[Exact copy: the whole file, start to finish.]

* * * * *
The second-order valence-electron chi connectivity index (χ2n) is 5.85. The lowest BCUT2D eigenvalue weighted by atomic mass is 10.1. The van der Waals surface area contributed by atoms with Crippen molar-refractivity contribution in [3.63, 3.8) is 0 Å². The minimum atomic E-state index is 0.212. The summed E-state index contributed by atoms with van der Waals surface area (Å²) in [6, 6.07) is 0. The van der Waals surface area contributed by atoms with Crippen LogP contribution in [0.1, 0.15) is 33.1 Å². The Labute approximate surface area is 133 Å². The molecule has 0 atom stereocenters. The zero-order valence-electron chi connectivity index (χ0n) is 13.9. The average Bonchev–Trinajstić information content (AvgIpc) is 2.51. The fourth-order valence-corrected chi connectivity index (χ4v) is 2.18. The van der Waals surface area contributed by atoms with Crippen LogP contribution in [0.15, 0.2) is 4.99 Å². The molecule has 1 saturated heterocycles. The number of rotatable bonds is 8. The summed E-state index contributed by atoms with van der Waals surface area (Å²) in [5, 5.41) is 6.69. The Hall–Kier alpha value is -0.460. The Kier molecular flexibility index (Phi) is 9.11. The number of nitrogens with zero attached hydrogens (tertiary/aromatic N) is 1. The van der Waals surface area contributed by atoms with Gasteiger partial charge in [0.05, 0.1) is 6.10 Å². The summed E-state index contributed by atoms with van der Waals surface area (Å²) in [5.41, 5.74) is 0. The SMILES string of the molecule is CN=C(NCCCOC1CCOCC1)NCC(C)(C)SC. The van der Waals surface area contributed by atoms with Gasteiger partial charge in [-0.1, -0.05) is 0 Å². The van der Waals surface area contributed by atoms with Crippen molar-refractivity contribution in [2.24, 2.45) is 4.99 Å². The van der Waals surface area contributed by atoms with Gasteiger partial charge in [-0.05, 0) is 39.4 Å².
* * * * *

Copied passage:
The second-order valence-electron chi connectivity index (χ2n) is 5.85. The lowest BCUT2D eigenvalue weighted by atomic mass is 10.1. The van der Waals surface area contributed by atoms with Crippen molar-refractivity contribution in [3.63, 3.8) is 0 Å². The minimum atomic E-state index is 0.212. The summed E-state index contributed by atoms with van der Waals surface area (Å²) in [6, 6.07) is 0. The van der Waals surface area contributed by atoms with Crippen LogP contribution in [0.1, 0.15) is 33.1 Å². The Labute approximate surface area is 133 Å². The molecule has 0 atom stereocenters. The zero-order valence-electron chi connectivity index (χ0n) is 13.9. The average Bonchev–Trinajstić information content (AvgIpc) is 2.51. The fourth-order valence-corrected chi connectivity index (χ4v) is 2.18. The van der Waals surface area contributed by atoms with Crippen LogP contribution in [0.15, 0.2) is 4.99 Å². The molecule has 1 saturated heterocycles. The number of rotatable bonds is 8. The summed E-state index contributed by atoms with van der Waals surface area (Å²) in [5, 5.41) is 6.69. The Hall–Kier alpha value is -0.460. The Kier molecular flexibility index (Phi) is 9.11. The number of nitrogens with zero attached hydrogens (tertiary/aromatic N) is 1. The van der Waals surface area contributed by atoms with Gasteiger partial charge in [0.05, 0.1) is 6.10 Å². The summed E-state index contributed by atoms with van der Waals surface area (Å²) in [5.41, 5.74) is 0. The SMILES string of the molecule is CN=C(NCCCOC1CCOCC1)NCC(C)(C)SC. The van der Waals surface area contributed by atoms with Gasteiger partial charge in [-0.1, -0.05) is 0 Å². The van der Waals surface area contributed by atoms with Crippen molar-refractivity contribution in [2.24, 2.45) is 4.99 Å². The van der Waals surface area contributed by atoms with Gasteiger partial charge in [-0.05, 0) is 39.4 Å².